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MIXED MEDIA AND STILL LIFE

Works in EMERGENCE are diverse in their subject matter and media, but a few themes reappear throughout. Working in abstraction or in the traditionally peaceful genre of still life, artists like William Carter, Allen Stringfellow, and Jonathan Green express themes of interiority or sociability, history or modernity. Notably, Stringfellow and Ralph Arnold both experimented with media and materials and worked extensively in collage, which allowed them to combine abstract design, figurative imagery, and on occasion political ideas.

Viewers typically expect Black artists to focus on particular aspects of their social and political identities within their work. Where might those expectations come from? Still life, abstraction, and collage may express many different things about artists’ interior lives and their visual and social observation, whether connected to public manifestations of identity or not.

William Carter’s mid-century still life Untitled presents a group of vibrantly colored bottles that invite the viewer’s gaze, set against a similarly colorful background with floral elements like grapes and leaves. They give evidence of conviviality and might be interpreted as symbols of social gatherings, but they could also just be a collection of pleasing forms. We might put Carter’s still life in dialogue with that of Jonathan Green, who became close friends with Carter while living in Chicago. Green’s close-up view of an eloquently simple composition presents oranges, a pear, and a lemon in front of two vessels. Works like this piece call the viewer to examine the objects the artist chose to include, to consider how they interact with each other like bodies in space, and to reflect on their meaning within the traditional genre of still life painting.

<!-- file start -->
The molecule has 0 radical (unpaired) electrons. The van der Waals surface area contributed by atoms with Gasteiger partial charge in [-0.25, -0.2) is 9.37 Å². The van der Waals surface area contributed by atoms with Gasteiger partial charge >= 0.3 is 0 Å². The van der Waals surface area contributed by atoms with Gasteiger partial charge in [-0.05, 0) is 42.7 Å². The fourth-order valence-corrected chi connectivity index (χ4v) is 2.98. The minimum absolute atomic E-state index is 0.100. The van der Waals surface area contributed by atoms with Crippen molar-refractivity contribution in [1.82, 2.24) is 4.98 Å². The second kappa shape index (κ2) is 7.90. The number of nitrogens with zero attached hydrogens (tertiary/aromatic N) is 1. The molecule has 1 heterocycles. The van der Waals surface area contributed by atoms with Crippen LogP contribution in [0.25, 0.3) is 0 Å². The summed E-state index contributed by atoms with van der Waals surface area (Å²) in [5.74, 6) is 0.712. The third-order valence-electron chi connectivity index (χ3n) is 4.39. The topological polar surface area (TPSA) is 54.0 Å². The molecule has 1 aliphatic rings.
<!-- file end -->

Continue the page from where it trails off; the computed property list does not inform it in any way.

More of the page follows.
Collage might suggest the piecing together of identity from different components that might not usually coexist, giving room for more expansive imaginations of meaning than a straightforward representational image might allow. It could also just be an inventive way of combining colors, shapes, and textures. Allen Stringfellow’s Untitled, a collage from 1962, brings familiar motifs from still life—fruit and flowers, desserts and glassware—together with imagery of artist’s models and performers. Layered with paint and tissue paper that frustrate the viewer’s attempt to get clarity on the subject matter, the bursts of form and colors hint at the splashy abstraction of Stringfellow’s untitled, textured painting made from house paint and particulate on cardboard. Here the artist tests commonly found materials to create new textures and plays with the creation of colors and finishes that diverge from “Western” academic painting methods.

In The Waiting, Arnold constructs a large collage from different paper components, lace, and paint. In the piece, elements of European and African art are placed in dialogue with one another, while some figures appear alone and isolated, others in large groups. Without giving easy answers, Arnold implies questions about social issues. Who is waiting, and for what? In his Love Sign II, which bears the words “Love is Universal,” Arnold asserts the equal validity of all types of romantic affection and love, utilizing collage to convey a more straightforward political message.